Police officer on leave, claims discrimination|[6/03/05]

Published 12:00 am Friday, June 3, 2005

A Vicksburg police officer being put on administrative leave says he is, in effect, being fired because of a medical condition.

Rudolph Walker, a 30-year veteran, has had diabetes for half of that career. He said that condition began causing blackout spells earlier this year and, in April, he presented the deputy chief with a letter from his doctor asking that he be placed on day shifts so he wouldn’t be on duty at night.

Walker has also been Central District constable of Warren County since 2002, an elected position. The county has three constable posts and their main role is serving summonses, lawsuits and other court documents.

Email newsletter signup

Sign up for The Vicksburg Post's free newsletters

Check which newsletters you would like to receive
  • Vicksburg News: Sent daily at 5 am
  • Vicksburg Sports: Sent daily at 10 am
  • Vicksburg Living: Sent on 15th of each month

He said that his request was ignored for weeks until city officials told him to present another doctor’s letter this week showing him fit for duty or go on administrative leave.

“They’re after me because I’m a black man and I’m outspoken, but I’m going to continue to speak out,” Walker said.

The Vicksburg Board of Mayor and Aldermen took action earlier this week during a closed session, but did not disclose details of its decision. When asked later about the case, Mayor Laurence Leyens said the city had tried to work with Walker.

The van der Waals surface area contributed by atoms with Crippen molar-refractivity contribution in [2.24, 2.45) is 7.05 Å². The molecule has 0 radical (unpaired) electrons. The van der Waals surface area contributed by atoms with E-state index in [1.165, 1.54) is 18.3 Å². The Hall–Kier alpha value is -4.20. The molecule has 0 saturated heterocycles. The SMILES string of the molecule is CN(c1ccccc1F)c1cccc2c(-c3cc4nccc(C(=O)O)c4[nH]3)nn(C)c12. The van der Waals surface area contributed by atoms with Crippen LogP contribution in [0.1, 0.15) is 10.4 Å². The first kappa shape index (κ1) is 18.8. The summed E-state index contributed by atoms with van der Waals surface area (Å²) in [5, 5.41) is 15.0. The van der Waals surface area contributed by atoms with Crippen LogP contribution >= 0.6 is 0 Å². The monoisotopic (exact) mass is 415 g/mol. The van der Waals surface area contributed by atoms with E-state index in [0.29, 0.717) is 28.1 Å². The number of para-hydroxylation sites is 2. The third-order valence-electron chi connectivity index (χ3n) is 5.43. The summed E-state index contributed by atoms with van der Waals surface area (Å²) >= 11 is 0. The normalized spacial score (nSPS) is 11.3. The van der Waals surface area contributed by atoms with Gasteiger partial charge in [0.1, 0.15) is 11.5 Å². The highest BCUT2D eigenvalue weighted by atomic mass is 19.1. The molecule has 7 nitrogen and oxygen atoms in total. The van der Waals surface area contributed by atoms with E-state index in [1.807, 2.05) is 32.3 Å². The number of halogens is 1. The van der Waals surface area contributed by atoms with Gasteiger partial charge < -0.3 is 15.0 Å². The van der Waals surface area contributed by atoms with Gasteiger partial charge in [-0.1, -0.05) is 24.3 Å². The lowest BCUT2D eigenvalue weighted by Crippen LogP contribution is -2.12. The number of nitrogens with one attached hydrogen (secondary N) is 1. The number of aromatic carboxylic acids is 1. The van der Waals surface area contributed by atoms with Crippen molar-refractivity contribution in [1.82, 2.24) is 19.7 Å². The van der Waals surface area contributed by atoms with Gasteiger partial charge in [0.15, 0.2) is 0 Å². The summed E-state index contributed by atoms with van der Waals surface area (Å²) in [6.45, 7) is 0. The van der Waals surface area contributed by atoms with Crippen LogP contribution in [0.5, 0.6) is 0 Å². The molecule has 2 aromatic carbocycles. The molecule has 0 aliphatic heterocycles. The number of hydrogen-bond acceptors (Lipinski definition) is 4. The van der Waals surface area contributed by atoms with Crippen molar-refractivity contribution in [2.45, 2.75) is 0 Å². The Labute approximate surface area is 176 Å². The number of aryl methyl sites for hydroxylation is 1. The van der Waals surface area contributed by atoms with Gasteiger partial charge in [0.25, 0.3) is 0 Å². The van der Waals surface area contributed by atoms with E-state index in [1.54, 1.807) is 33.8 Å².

“We can’t have an officer on duty blacking out,” Leyens said. “We’ve done everything we can to accommodate him, but his goal is to be constable and police officer simultaneously and get both paychecks at the same time.”

Lamar Horton, director of the city’s human resources, said the city received a letter from Walker’s doctor in April seeking to have him put on the day shift, but no medical reason was cited for the request change.

Horton said Walker’s doctor also wrote that Walker was fit for duty without limitation, but that when the city learned of the blackouts Walker was pulled off patrol duty.

After that, Horton said the city again asked for a statement of his fitness for duty from Walker’s doctor.

“He can’t work if he’s blacking out and we can’t allow him to work unless he gives us the proper medical information,” Horton said.

Walker said he believes his post as constable was also part of the reason for the action taken against him. He said Deputy Police Chief Richard O’Bannon brought up his elective job when Walker first talked to O’Bannon about his medical condition.

“The first thing out of his mouth was, ‘What about your constable job?’ and I said that’s none of your business,” Walker said. “What (Police Chief Tommy) Moffett and them were trying to get my doctor to do was to have me declared totally unfit for duty so they could get rid of me.”

Walker said he plans to file a complaint with the Equal Employment Opportunity Commission and will be represented by local attorneys Richard Dean and Travis T. Vance Jr.

“I’m protected by the Americans with Disabilities Act. They need to accommodate me,” Walker said.

Horton said Walker might qualify under the Family Medical Leave Act, but that Walker has not asked to be put in that status.